Amid reports that Botswana is showing signs of bouncing back from a deep COVID-induced slump, a senior official at the International Monetary Fund (IMF) has warned that any pick-up in growth may be short-lived.
Both the Ministry of Finance and Development Planning and the International Monetary Fund (IMF) have projected a growth rate of above 9 percent, with the latter revealing that Botswana’s growth will be the highest in sub-Saharan Africa.
In her opening remarks at the budget pitso for local authorities recently, finance minister Peggy Serame said from a contraction of 8.5 percent in 2020, the economy is expected to rebound in 2021with a growth rate of 9.7 percent for 2021 as a whole.
But speaking during a press conference on the Regional Economic Outlook for Sub-Saharan Africa, the Director of African Department at the IMF, Abebe Selassie, warned that the growth could be dragged down by the pandemic, suggesting that Botswana could witness weak recovery in the medium-term.
“As you know, Botswana was hit very hard by the pandemic last year and there is an element of a bounce from that very significant contraction that the economy faced, which is leading to the very high number,” said Selassie. “There are a number of one-off factors that will contribute to the very high growth that we are seeing.
“This high growth is good and it is something to be grateful for. But I think over the medium-term we will see growth reverting to the pre-crisis path, which is of course considerably lower than the 9 percent that will be registered this year.” In terms of risks to the outlook, in Botswana’s case, a lot is going to depend on the reforms that are being pursued by the government.
“Pre-crisis, an important policy agenda item was economic diversification from relying on diamonds to broadening sources of economic activity that could bolster growth and revenues,” Selassie said opining that the agenda is something that will need quite a bit of attention against social protection. In addition, Selassie said, strengthening human capital is also going to be a very important part of the policy agenda. “Subject to progress in these areas, there should be an upside to the growth path that we are seeing in our projections,” he noted.
Selassie was responding to a question from a participant who sought clarification on IMF’s economic projections for Botswana with growth being noted at 9.2 percent for 2021. The participant added: Since IMF believed that Botswana’s growth would be the highest in sub-Saharan Africa, how did the IMF come up with that figure and what would be driving the growth and where was the IMF weighing the risks – upside or downside for 2021?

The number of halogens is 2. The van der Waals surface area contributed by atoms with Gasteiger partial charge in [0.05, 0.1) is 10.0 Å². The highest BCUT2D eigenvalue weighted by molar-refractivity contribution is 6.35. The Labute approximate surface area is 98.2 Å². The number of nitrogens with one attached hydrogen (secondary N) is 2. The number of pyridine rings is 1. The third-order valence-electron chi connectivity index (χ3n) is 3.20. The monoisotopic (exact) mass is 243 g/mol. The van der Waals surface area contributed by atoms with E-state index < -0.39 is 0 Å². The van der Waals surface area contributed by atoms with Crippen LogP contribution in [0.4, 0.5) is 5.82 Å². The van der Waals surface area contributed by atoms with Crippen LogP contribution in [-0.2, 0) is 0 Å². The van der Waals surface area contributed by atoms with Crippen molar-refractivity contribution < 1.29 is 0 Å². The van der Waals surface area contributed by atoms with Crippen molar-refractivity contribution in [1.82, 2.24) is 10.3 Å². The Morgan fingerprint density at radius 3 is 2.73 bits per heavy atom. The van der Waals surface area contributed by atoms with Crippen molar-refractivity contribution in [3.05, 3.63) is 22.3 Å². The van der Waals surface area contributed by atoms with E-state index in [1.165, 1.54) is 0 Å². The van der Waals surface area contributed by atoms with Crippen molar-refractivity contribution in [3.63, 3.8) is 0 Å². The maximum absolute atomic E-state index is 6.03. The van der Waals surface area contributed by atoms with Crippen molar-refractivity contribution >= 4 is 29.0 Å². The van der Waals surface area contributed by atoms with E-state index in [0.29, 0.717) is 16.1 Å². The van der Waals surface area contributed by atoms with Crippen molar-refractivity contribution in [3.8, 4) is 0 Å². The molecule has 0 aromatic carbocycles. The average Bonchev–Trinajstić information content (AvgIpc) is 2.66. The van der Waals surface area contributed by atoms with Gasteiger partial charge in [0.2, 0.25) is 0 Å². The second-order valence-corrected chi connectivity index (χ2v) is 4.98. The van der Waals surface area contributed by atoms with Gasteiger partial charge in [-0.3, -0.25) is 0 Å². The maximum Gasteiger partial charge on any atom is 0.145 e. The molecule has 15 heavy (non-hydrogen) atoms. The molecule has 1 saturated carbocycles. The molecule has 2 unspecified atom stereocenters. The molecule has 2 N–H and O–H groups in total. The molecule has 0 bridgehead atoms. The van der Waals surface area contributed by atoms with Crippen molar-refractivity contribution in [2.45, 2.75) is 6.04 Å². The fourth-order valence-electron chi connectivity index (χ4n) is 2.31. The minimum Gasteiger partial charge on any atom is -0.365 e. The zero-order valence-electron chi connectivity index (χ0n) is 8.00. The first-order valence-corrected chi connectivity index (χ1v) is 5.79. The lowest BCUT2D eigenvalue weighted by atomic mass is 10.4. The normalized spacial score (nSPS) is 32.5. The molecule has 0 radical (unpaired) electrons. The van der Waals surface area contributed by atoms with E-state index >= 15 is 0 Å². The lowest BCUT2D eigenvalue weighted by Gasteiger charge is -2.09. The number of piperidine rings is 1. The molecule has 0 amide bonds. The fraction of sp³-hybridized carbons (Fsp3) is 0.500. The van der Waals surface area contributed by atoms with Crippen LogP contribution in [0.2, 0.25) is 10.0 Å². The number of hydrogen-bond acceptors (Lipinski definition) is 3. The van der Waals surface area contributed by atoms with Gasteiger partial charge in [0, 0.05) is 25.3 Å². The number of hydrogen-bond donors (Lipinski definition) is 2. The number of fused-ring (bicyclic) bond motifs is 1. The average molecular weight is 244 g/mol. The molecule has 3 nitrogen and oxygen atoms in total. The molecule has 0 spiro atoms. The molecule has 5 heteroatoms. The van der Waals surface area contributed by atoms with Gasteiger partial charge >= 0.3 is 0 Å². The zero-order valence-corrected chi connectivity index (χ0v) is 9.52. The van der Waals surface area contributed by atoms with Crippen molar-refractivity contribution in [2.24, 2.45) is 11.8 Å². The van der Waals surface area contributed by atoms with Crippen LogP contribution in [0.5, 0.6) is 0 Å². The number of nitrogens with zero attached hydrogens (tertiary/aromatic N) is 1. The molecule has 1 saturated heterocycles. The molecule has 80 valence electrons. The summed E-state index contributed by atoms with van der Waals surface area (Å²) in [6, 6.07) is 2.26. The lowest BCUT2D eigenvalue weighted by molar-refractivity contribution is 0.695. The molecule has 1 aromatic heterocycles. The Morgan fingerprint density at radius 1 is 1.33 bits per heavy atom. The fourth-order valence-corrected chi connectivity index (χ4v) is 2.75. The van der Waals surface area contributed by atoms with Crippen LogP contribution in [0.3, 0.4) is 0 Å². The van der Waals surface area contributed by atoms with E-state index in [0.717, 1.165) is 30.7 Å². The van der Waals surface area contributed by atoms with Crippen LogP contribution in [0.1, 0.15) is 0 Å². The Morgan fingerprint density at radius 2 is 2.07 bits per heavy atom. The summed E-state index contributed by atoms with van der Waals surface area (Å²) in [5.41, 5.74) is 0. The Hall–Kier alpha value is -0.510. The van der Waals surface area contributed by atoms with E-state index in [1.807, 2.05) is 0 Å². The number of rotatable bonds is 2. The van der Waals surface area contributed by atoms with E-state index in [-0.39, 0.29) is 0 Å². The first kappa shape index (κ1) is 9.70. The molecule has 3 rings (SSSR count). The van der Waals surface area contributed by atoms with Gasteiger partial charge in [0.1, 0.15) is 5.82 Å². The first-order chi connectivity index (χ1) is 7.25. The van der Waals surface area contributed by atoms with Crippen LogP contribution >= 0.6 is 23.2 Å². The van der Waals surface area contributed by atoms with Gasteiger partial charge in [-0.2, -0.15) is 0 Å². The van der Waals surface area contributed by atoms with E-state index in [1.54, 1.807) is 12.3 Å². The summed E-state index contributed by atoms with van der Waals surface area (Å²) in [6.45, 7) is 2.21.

Meanwhile, in its report, the IMF said Botswana and the Seychelles have vaccination rates significantly higher than the regional average and have upgraded their 2021 growth forecasts accordingly. Aside from different levels of policy support, the crisis has also highlighted key differences in resilience across countries, the report said.
“Again, comparing resource-intensive countries with non-resource-intensive countries, the latter tend to have a significantly more diversified economic structure, which not only helped mute the initial impact of the crisis but also allowed these countries to adapt quickly and bounce back swiftly,” the report noted. “However, resource-intensive economies were hit the hardest by the crisis and are expected to recover relatively slowly.”
It said improvements in revenues outpaced expenditure in the first half of 2021, leading to improved fiscal balances in most countries. But revenue has not recovered to pre-pandemic levels. Historically, the report said, increased tax revenue mobilisation has usually been the main policy lever for bridging the gap between spending pressures and public debt sustainability.
Yet in sub-Saharan Africa, it noted, progress has often been disappointing and is likely to be even more politically difficult in current circumstances because the crisis has left many businesses and households with fewer resources. “Indeed, in some countries, many have relied on tax forbearance or delayed tax payments to make it through the crisis (for example, Botswana, Burkina Faso, Cameroon, the Democratic Republic of the Congo and Ethiopia,” said the report.